Fowl Weather Friends

Driving home tonight, I crossed the bridge into Quebec, and there, grazing on the golf course was a large flock of Wild Turkey. Gorgeous birds that just looked like they belonged exactly in that spot. And they do. Did.
Until they were hunted to the brink of extinction in eastern Ontario throughout the first 75 years of the 20th century
Thanks to the  conservation efforts of the Ontario Ministry of Natural Resources, and the National Wild Turkey Federation, who began to reintroduce the birds into Canada about 25 years ago, there are now about 100,000 turkeys estimated in eastern Ontario, and about 13,000 in our area. Those are good numbers and testimony to the fact that these big birds are pretty wiley.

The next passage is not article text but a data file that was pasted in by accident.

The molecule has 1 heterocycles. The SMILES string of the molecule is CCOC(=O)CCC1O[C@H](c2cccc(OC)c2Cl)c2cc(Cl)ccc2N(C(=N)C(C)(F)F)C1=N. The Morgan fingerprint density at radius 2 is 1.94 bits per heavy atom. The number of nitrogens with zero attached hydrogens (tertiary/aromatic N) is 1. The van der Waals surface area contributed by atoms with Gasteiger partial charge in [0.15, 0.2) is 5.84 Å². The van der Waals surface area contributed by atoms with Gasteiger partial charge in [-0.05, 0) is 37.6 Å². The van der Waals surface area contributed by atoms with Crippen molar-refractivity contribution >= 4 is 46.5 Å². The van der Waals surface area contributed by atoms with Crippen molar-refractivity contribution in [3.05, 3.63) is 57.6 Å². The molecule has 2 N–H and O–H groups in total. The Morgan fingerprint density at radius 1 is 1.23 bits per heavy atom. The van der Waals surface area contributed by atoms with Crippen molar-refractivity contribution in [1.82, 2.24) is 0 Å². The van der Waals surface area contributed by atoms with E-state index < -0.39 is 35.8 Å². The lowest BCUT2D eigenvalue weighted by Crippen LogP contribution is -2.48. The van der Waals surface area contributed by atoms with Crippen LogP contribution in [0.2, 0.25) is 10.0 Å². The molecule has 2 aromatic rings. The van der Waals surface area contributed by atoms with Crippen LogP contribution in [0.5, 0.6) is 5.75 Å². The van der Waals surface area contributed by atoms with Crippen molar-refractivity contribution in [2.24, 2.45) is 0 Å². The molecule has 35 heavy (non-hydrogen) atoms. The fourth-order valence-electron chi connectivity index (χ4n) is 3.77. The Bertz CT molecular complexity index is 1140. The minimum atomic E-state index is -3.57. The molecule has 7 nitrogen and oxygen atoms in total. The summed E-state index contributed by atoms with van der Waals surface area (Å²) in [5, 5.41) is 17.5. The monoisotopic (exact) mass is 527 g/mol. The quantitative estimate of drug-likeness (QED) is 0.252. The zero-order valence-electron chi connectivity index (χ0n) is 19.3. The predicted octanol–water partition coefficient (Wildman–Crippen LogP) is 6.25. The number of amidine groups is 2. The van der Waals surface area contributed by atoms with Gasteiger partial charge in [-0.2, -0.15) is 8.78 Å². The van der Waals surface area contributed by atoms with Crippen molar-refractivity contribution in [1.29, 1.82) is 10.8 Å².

Gotta be a turkey to beat to a turkey who's hunting a turkey!


J Bar said...

Quite interesting.
Sydney - City and Suburbs

Julie said...

That is such a good outcome, Susan. And to know that they are doing so well in your own area, too. They look quite chunky birds, not as tall as an emu/ostrich but as solid as a wild pig maybe. How do they cope when the pastures are all covered with snow?

Susan said...

Hi Julie -they are large birds,... and renowned for being quite clever.In winter they tend to roam in large flocks, and take cover in the woods in dense brush where the snow isn't as deep and they can scratch through it to forage. As you can see by their size, it seems to work for them!

Lorac said...

The first time I saw one in the bush it scared the dickens out of me. Good photos of these wonderful birds!

Julie said...

Ooo, thank you for that answer, Susan. Now to check out what else you have been up to this week.

Snail said...

They certainly look as they're doing well there. It's good to know that they've got a decent foothold. (Clawhold?)